There has been plenty of agitation for Apple to pull the next generation hardware technology out of a magician's hat. That thinking jumps the gun because Apple already has the ultimate hardware platforms in place to support its "Kit" initiatives. One of them is called the iPhone.
The Apple II started the home computer revolution (along with the Radio Shack's TRS-80 and the Commodore P.E.T.) That basic technology, the PC, lasted from 1978 to 2010 when the iPad launched the Post-PC era.
No one can reliably predict when it's time for an old technology to fade away, and the next generation replacement can seldom be forcefully fit into the marketplace successfully. For example, the Samsung Gear was a product built on a foundation of envy and panic, not solving a fundamental human problem. Eventually, the developments of technology create the foundation for a new way of doing things. But there must be an expert shepherding to market.
For example, Microsoft had a head start on tablets years ago, but the display hardware, Windows and styluses weren't the droid the public was looking for. It took a combination of hardware development plus Apple's expertise in user interfaces to make the iPad wildly successful.
Today, the observation that each successive generation of technology comes faster and faster is just that. It's an observation. What it isn't, however, is a rule that can be depended upon to insist that the current generation of hardware is obsolete.
And so what we really have is the modern smartphone, like the iPhone, whose capabilities continues to grow and grow and support creative ideas. I can just imagine Apple engineers pondering home automation concept and thinking, "Hey, we already have the perfect platform, and it's one that our customers always have in their pockets!"
It's already in your pocket!
Defining a Model for Apple's Ecosystem
When we think about Apple, we often think about hardware or services in isolation. The global model of Apple's ecosystem is seldom formally modeled. However, TMO's Adam Christianson has done just that. The basic idea there is that Apple's hardware and services rebrands data into a coherent whole. That is, we access information on Apple products, which are our "front end" and we don't really care where it all resides so long as we can access it, manipulate and share it in the way we need to.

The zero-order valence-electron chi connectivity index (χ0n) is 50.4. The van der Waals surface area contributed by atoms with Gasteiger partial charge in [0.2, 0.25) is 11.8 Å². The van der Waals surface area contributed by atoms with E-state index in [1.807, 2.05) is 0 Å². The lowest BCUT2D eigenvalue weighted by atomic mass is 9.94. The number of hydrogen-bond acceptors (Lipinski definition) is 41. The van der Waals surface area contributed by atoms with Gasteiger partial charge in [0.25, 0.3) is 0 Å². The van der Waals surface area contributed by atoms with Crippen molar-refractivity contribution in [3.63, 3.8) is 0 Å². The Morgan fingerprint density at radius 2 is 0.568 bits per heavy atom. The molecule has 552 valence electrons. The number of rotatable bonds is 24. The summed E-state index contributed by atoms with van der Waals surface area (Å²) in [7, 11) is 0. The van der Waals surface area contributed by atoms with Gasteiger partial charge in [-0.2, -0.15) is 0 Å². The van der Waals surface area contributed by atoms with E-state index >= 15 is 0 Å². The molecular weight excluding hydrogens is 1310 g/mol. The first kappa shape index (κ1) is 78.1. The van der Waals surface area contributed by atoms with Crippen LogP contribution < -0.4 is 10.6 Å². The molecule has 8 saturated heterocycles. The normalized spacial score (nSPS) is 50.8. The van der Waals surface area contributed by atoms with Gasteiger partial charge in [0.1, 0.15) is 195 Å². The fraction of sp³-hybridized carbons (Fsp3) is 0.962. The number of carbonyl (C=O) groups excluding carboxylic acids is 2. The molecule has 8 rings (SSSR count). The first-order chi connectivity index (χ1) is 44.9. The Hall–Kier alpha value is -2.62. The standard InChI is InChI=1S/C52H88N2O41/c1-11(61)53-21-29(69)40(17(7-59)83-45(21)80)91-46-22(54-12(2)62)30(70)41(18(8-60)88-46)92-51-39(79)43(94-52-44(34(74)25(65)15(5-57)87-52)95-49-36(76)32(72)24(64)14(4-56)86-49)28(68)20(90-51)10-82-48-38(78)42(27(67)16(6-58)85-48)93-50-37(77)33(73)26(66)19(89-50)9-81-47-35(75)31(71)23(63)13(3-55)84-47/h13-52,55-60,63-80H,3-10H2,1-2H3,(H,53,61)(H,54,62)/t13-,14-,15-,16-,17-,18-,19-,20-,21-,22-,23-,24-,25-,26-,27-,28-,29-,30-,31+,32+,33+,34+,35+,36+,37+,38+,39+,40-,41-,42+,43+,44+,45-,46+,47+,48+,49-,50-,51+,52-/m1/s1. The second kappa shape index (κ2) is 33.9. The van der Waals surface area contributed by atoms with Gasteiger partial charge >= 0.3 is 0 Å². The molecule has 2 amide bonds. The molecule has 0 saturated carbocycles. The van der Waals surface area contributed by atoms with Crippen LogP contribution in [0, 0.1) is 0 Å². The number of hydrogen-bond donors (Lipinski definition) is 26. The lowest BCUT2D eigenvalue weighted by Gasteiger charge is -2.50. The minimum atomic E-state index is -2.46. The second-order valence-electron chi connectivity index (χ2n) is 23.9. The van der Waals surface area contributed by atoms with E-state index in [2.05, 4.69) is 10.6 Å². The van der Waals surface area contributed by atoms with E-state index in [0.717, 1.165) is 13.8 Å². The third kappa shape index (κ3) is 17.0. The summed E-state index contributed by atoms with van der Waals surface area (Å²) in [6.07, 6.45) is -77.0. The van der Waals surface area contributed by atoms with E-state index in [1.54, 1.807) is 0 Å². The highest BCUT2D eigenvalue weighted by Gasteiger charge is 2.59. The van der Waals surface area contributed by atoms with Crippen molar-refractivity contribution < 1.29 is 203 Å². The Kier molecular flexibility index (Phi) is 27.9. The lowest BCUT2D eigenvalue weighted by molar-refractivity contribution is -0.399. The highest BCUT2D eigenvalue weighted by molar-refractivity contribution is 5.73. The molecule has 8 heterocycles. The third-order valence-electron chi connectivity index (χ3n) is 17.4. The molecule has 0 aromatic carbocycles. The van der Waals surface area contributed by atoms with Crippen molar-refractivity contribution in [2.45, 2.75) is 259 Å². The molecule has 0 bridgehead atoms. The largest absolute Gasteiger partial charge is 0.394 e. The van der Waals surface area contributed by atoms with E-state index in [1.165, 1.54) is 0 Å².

What's more, the integration of services and data amongst our various platforms of choice with increasing "continuity" means that all our our tools work seamlessly in a fashion we want to complete our tasks. So long as the hardware can do this, it will not become obsolete. The irrational outcry for a new device to supersede the current hardware fails to take into account the whole picture of Apple's evolving ecosystem.
The MVC View
Computer programming has the concept of Model, View and Controller. It's a way to think about implementing a User Interface (UI), and it normally applies to our interaction with an app or OS functions.
What if the concept were to be scaled up so that it encompasses the entire hardware, software, data and services from Apple? That's how we are beginning to understand how Apple is thinking and how its platforms are leveraged by users.
Model. The data Model comes from web services like search, distant or local documents, location, music, photos, apps that provide data on health and fitness, state of the home, financial data and purchases, contact information, reminders, calendars, entertainment feeds, and so on.
View. This is the interface for human beings. How does one get at the information? For example, the Mac, iPad and iPhone construct our Views via the User Interface. Plus, the better Apple's devices work in concert to share Views, the more powerful the hardware family becomes without having to function exactly the same way.
Controller. Finally, the Controller is the framework that ties it all together into a coherent, useful whole. These include the various Kits that Apple continues to develop. There are formal integration Kits like HomeKit, CloudKit, HealthKit CarPlay and Family Sharing. There are Integrators like Notifications Center, Spotlight/search, and Handoff. Finally, then we have UI extensions that present and/or format like the Finder and Siri.
The Whole Shebang
Seen in this light, Apple's current hardware nicely fleshes out the desired platforms for this kind of MVC model. When new data appears, it fits into this infrastructure, usually without the need for new hardware. An obvious exception is iWatch, which we expect to feed medical data into Controllers and Views.
As mentioned above, some have been thinking that a mythical, next generation hardware gadget that supersedes the iPad would be required for Apple to maintain its dominance in some kind of fanciful marketshare driven scenario. In contrast, the model above suggests that, given the 800 million iOS devices and 80 million Macs in place, the MVC model is all that's needed to serve the customers.
Thinking ahead, it's my own notion that it is presentation and display hardware technology that will be evolving. For example, 4K displays and larger iPhones (and perhaps iPads) mean that the above model can be implemented more effectively. But I digress.
The model described above is how Adam and I are starting to see Apple in the summer of 2014. When it's time for new hardware from Apple, it will be obvious and compelling.
Magician's hat via Shutterstock.